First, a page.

"The Emperor Commodus to Clodius Albinus greeting. I wrote you once officially about the succession to the throne and your own elevation to honour, but I am now sending you this private and confidential message, all written with my own hand, as you will see, in which I empower you, should emergency arise, to present yourself to the soldiers and assume the name of Caesar. For I hear that both Septimius Severus and Nonius Murcus are speaking ill of me to their troops, hoping thereby to get the appointment to the post of Augustus. You shall have full power besides, when you thus present yourself, to give the soldiers a largess of three aurei apiece. You will get a letter which I am sending to my procurators to this effect, sealed with my signet of an Amazon, which you will deliver to my stewards when the need arises, that they may not refuse your demands on the treasury. And that you may received some definite symbol of an emperor's majesty, I authorize you to wear both at the present time and at my court the scarlet cloak. Later, when you are with me, you shall have the imperial purple, though without the embroidery in gold. For my great-grandfather Verus, who died in boyhood, received this from Hadrian, who adopted him." Albinus received this letter, but he utterly refused to do what the Emperor bade. For he saw that Commodus was hated because of his evil ways, which were bringing destruction upon the state and dishonor upon himself, and that he would sometime or other be slain, and he feared that he might perish with him.
SH32695. Silver denarius, RIC IV 23d, RSC III 40c, BMCRE V 285, Hunter III 28, SRCV II 6169, VF, light toning, nice style, reverse a bit flat, weight 2.919 g, maximum diameter 17.8 mm, die axis 180o, Lugdunum (Lyon, France) mint, issued as Augustus; obverse IMP CAE D CLO SEP ALB AVG, laureate, draped, and cuirassed bust right; reverse GEN LVG COS II, Genius of Lugdunum, standing slightly left, wearing turreted crown, long scepter vertical in right hand, scepter in left hand, on left eagle at feet; rare (R2); SOLD


Revolt Against Nero, Gaius Iulius Vindex, Governor of Gallia Lugdunensis, c. Late 67 - May 68 A.D.

|Civil| |War| |of| |68| |-| |69|, |Revolt| |Against| |Nero,| |Gaius| |Iulius| |Vindex,| |Governor| |of| |Gallia| |Lugdunensis,| |c.| |Late| |67| |-| |May| |68| |A.D.||denarius|
Struck by Gaius Iulius Vindex, the Roman governor of Gallia Lugdunensis, who rebelled against Nero's tax policy and declared allegiance to Galba, the governor of Hispania Tarraconensis, as the new emperor. Vindex was defeated and killed in battle near Vesontio (modern Besancon), but the military continued to support Galba. On 9 June 68, deserted by the Praetorian Guard, Nero stabbed himself in the throat.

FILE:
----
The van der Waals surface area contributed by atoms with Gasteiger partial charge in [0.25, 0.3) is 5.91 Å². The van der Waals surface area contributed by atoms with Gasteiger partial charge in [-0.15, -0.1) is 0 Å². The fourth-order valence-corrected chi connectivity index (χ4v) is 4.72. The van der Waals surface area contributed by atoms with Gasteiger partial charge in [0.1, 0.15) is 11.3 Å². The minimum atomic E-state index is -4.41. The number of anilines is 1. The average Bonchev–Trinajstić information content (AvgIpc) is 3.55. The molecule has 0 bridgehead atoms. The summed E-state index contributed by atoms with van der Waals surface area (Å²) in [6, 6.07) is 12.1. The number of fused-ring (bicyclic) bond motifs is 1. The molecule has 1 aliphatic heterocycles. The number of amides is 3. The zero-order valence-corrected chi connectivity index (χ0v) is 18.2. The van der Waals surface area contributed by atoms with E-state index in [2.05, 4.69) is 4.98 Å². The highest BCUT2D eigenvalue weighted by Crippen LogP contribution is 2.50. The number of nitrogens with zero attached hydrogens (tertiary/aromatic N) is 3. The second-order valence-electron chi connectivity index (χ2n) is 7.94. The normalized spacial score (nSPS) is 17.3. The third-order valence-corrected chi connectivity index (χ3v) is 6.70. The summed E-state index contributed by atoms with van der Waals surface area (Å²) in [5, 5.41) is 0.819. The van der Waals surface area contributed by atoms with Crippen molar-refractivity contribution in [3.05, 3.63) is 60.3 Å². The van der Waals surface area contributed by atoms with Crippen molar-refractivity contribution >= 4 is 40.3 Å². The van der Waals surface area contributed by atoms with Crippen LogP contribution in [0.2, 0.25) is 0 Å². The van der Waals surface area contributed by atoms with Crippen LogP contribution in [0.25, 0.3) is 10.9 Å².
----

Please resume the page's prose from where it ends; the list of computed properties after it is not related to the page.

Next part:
SH71868. Silver denarius, Unpublished, civil war restitution of Augustus, VF, rough, scrapes, weight 3.144 g, maximum diameter 18.2 mm, die axis 180o, uncertain (Lugdunum?) mint, c. late 67 - May 68 A.D.; obverse CAESAR, bare head of Augustus right; reverse AVGVSTVS, young bull walking right, head turned facing; SOLD


Florianus, June or July - August or September 276 A.D.

|Florianus|, |Florianus,| |June| |or| |July| |-| |August| |or| |September| |276| |A.D.||antoninianus|
PACATOR is Latin for peacemaker or pacifier; from paco ("I make peaceful, pacify"), from pax ("peace"). To the Romans a maker of world peace would necessarily also be a subjugator, a subduer, and a conqueror.
SH43299. Billon antoninianus, RIC V-1 7, BnF XII 1860, Bastien 137, Cohen VI 46, VenŤra 2640 - 2644, Gloucester 784, Appleshaw 352, Blackmoor 3947, Maravielle 841, Choice gVF, weight 4.300 g, maximum diameter 22.5 mm, die axis 225o, 3rd officina, Lugdunum (Lyon, France) mint, issue 2, July 276 A.D.; obverse IMP C M AN FLORIANVS P F AVG, radiate, draped, and cuirassed bust right; reverse PACATOR ORBIS (pacifier of the world), Sol advancing left, radiate, nude but for chlamys over shoulders, left arm, and flying behind, raising right hand commanding the sun to rise, whip in left, III in exergue; scarce; SOLD







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REFERENCES

Bastien, P., J-B. Giard, et al. Le monnayage de l'atelier de Lyon. (Wetteren, 1972 - 2003).
Compas, D., N. Parisot, M. Prieur & L Schmitt. Lyon Monnaies Romaines Collection Daniel Compas. cgb.fr. (2006).

Catalog current as of Wednesday, December 6, 2023.